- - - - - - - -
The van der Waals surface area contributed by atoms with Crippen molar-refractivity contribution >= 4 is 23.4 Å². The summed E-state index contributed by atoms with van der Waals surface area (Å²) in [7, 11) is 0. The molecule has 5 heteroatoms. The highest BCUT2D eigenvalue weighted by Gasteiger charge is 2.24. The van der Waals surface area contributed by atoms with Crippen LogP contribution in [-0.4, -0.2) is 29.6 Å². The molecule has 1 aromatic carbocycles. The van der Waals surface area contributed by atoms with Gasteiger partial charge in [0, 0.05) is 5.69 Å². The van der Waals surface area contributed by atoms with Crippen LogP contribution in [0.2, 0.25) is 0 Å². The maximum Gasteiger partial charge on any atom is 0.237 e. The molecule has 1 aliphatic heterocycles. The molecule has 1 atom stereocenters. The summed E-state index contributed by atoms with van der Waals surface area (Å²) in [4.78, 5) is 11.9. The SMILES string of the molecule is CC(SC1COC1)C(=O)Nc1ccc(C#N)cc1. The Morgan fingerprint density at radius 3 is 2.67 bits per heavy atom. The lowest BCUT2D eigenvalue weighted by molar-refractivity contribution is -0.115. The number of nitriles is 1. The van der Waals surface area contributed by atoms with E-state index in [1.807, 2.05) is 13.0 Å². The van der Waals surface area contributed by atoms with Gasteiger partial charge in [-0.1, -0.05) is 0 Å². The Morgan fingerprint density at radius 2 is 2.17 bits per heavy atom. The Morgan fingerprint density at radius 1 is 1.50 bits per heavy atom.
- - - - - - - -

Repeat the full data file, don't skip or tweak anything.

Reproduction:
The van der Waals surface area contributed by atoms with Crippen molar-refractivity contribution >= 4 is 23.4 Å². The summed E-state index contributed by atoms with van der Waals surface area (Å²) in [7, 11) is 0. The molecule has 5 heteroatoms. The highest BCUT2D eigenvalue weighted by Gasteiger charge is 2.24. The van der Waals surface area contributed by atoms with Crippen LogP contribution in [-0.4, -0.2) is 29.6 Å². The molecule has 1 aromatic carbocycles. The van der Waals surface area contributed by atoms with Gasteiger partial charge in [0, 0.05) is 5.69 Å². The van der Waals surface area contributed by atoms with Crippen LogP contribution in [0.2, 0.25) is 0 Å². The maximum Gasteiger partial charge on any atom is 0.237 e. The molecule has 1 aliphatic heterocycles. The molecule has 1 atom stereocenters. The summed E-state index contributed by atoms with van der Waals surface area (Å²) in [4.78, 5) is 11.9. The SMILES string of the molecule is CC(SC1COC1)C(=O)Nc1ccc(C#N)cc1. The Morgan fingerprint density at radius 3 is 2.67 bits per heavy atom. The lowest BCUT2D eigenvalue weighted by molar-refractivity contribution is -0.115. The number of nitriles is 1. The van der Waals surface area contributed by atoms with E-state index in [1.807, 2.05) is 13.0 Å². The van der Waals surface area contributed by atoms with Gasteiger partial charge in [-0.1, -0.05) is 0 Å². The Morgan fingerprint density at radius 2 is 2.17 bits per heavy atom. The Morgan fingerprint density at radius 1 is 1.50 bits per heavy atom.